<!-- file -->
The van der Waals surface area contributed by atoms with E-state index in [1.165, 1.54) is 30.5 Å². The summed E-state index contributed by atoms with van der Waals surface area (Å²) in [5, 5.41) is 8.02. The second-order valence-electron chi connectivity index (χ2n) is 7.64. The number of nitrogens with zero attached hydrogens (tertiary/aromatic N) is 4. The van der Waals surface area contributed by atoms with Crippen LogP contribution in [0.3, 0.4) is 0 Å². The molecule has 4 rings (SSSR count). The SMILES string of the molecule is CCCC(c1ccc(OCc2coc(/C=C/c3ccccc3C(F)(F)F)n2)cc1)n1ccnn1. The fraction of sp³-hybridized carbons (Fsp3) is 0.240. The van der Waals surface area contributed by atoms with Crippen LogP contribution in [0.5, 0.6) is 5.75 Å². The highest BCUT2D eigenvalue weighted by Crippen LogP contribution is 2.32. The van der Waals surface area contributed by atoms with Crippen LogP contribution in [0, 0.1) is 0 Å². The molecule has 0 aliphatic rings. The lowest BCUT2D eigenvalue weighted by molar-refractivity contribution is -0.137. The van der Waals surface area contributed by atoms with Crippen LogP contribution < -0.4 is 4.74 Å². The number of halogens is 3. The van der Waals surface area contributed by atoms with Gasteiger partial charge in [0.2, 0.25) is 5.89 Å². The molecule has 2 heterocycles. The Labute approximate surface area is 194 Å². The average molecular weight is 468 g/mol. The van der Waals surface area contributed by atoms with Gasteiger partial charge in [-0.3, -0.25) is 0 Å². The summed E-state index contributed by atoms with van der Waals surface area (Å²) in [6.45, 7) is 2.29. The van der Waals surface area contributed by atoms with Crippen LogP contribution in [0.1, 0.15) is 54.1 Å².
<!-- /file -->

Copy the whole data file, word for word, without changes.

The van der Waals surface area contributed by atoms with E-state index in [1.165, 1.54) is 30.5 Å². The summed E-state index contributed by atoms with van der Waals surface area (Å²) in [5, 5.41) is 8.02. The second-order valence-electron chi connectivity index (χ2n) is 7.64. The number of nitrogens with zero attached hydrogens (tertiary/aromatic N) is 4. The van der Waals surface area contributed by atoms with Crippen LogP contribution in [0.3, 0.4) is 0 Å². The molecule has 4 rings (SSSR count). The SMILES string of the molecule is CCCC(c1ccc(OCc2coc(/C=C/c3ccccc3C(F)(F)F)n2)cc1)n1ccnn1. The fraction of sp³-hybridized carbons (Fsp3) is 0.240. The van der Waals surface area contributed by atoms with Crippen LogP contribution in [0.5, 0.6) is 5.75 Å². The highest BCUT2D eigenvalue weighted by Crippen LogP contribution is 2.32. The van der Waals surface area contributed by atoms with Crippen LogP contribution in [0, 0.1) is 0 Å². The molecule has 0 aliphatic rings. The lowest BCUT2D eigenvalue weighted by molar-refractivity contribution is -0.137. The van der Waals surface area contributed by atoms with Crippen LogP contribution < -0.4 is 4.74 Å². The number of halogens is 3. The van der Waals surface area contributed by atoms with Gasteiger partial charge in [0.2, 0.25) is 5.89 Å². The molecule has 2 heterocycles. The Labute approximate surface area is 194 Å². The average molecular weight is 468 g/mol. The van der Waals surface area contributed by atoms with Gasteiger partial charge in [-0.3, -0.25) is 0 Å². The summed E-state index contributed by atoms with van der Waals surface area (Å²) in [6.45, 7) is 2.29. The van der Waals surface area contributed by atoms with Crippen LogP contribution in [0.1, 0.15) is 54.1 Å².